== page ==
Ain’t prosperity grand? We have so much to eat in this country that we toss nearly half of it in the trash. At least that’s the finding of a recent study conducted by a prominent environmental organization. From the Los Angeles Times:
Americans are throwing out nearly every other bite of food, wasting up to 40% of the country’s supply each year – a mass of uneaten provisions worth $165 billion, according to a new report from the Natural Resources Defense Council (NRDC).
An average family of four squanders $2,275 in food each year, or 20 pounds per person per month, according to the nonprofit and nonpartisan environmental advocacy group.
Among the study’s prescriptions is a call for government “to set a target for food-waste reduction” as the European Parliament has. After resolving to reduce food waste, the body stated:
The most important problem in the future will be to tackle increased demand for food, as it will outstrip supply. We can no longer afford to stand idly by while perfectly edible food is being wasted. This is an ethical but also an economic and social problem, with huge implications for the environment.
The obvious alternative to any government “standing idly by” is its taking action. Whenever government takes action, it applies force. That is the NRDC’s ultimate prescription, to force Americans to reduce food waste. This is ironic since government action already plays a substantial role in the amount of food produced and consumed. The Cato Institute’s Chris Edwards explains:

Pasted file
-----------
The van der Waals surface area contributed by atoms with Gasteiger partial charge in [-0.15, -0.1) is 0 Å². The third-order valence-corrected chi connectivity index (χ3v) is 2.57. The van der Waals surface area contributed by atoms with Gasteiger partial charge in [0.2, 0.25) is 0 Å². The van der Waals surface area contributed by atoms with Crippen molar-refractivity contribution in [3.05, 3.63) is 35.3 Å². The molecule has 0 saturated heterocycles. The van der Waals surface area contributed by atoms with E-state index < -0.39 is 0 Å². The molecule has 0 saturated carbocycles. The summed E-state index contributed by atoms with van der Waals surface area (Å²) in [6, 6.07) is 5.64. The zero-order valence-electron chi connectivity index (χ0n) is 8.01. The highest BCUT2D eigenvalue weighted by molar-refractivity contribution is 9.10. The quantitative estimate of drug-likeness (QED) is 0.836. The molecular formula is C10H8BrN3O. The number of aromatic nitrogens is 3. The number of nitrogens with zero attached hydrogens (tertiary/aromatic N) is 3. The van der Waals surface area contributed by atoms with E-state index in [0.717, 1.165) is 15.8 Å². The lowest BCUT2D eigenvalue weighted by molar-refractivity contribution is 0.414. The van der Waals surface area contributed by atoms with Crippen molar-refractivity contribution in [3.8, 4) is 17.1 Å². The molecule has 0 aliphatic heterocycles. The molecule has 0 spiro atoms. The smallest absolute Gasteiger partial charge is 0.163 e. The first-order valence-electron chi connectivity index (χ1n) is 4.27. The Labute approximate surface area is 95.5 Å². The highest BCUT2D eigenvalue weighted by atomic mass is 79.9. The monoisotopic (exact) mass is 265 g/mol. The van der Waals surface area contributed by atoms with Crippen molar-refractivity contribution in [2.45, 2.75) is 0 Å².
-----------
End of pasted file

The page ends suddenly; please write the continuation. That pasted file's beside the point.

Farm subsidies damage the economy. In most industries, market prices balance supply and demand and encourage efficient production. But Congress short–circuits market mechanisms in agriculture. Farm programs cause overproduction, the overuse of marginal farmland, land price inflation and excess borrowing by farm businesses.
Force is not a morally permissible or practically effective means of guiding productive behavior. Our rejection of slavery is an acknowledgment of that truth. Yet the notion that government ought to act forcefully to prevent pollution and reduce waste remains popular. Why?
The case built by green movement organizations like the NRDC relies on a tightly wound knot of lies. These falsehoods appear in the NRDC’s mission “to safeguard the Earth, its people, its plants and animals and the natural systems on which all life depends,” as well as its “priority issues”:
- Curbing global warming
- Creating the clean energy future
- Reviving the world’s oceans
- Defending endangered wildlife and wild places
- Protecting our health by preventing pollution
- Ensuring safe and sufficient water
- and; Fostering sustainable communities
Underlying this mission and these goals are six green lies which threaten to starve you and your family…